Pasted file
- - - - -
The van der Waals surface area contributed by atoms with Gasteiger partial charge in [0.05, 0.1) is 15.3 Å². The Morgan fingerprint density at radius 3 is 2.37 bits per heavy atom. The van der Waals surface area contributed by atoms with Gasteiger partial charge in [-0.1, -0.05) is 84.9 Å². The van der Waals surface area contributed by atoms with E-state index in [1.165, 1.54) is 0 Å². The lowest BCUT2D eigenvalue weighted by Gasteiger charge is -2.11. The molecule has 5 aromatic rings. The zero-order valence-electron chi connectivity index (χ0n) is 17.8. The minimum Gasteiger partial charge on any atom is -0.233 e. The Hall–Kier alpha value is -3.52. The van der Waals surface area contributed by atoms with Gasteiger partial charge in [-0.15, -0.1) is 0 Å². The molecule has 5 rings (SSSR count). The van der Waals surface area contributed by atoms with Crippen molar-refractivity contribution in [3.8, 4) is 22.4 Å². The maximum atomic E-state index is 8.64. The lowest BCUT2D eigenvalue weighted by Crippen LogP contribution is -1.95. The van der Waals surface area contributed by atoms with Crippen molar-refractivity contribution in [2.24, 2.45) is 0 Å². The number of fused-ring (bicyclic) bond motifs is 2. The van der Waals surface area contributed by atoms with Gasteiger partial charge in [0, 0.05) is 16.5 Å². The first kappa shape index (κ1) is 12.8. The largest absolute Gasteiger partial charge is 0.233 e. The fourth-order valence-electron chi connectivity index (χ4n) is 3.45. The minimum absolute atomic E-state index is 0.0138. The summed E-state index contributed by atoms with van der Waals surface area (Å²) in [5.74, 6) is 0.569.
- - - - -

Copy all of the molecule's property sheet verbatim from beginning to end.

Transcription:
The van der Waals surface area contributed by atoms with Gasteiger partial charge in [0.05, 0.1) is 15.3 Å². The Morgan fingerprint density at radius 3 is 2.37 bits per heavy atom. The van der Waals surface area contributed by atoms with Gasteiger partial charge in [-0.1, -0.05) is 84.9 Å². The van der Waals surface area contributed by atoms with E-state index in [1.165, 1.54) is 0 Å². The lowest BCUT2D eigenvalue weighted by Gasteiger charge is -2.11. The molecule has 5 aromatic rings. The zero-order valence-electron chi connectivity index (χ0n) is 17.8. The minimum Gasteiger partial charge on any atom is -0.233 e. The Hall–Kier alpha value is -3.52. The van der Waals surface area contributed by atoms with Gasteiger partial charge in [-0.15, -0.1) is 0 Å². The molecule has 5 rings (SSSR count). The van der Waals surface area contributed by atoms with Crippen molar-refractivity contribution in [3.8, 4) is 22.4 Å². The maximum atomic E-state index is 8.64. The lowest BCUT2D eigenvalue weighted by Crippen LogP contribution is -1.95. The van der Waals surface area contributed by atoms with Crippen molar-refractivity contribution in [2.24, 2.45) is 0 Å². The number of fused-ring (bicyclic) bond motifs is 2. The van der Waals surface area contributed by atoms with Gasteiger partial charge in [0, 0.05) is 16.5 Å². The first kappa shape index (κ1) is 12.8. The largest absolute Gasteiger partial charge is 0.233 e. The fourth-order valence-electron chi connectivity index (χ4n) is 3.45. The minimum absolute atomic E-state index is 0.0138. The summed E-state index contributed by atoms with van der Waals surface area (Å²) in [5.74, 6) is 0.569.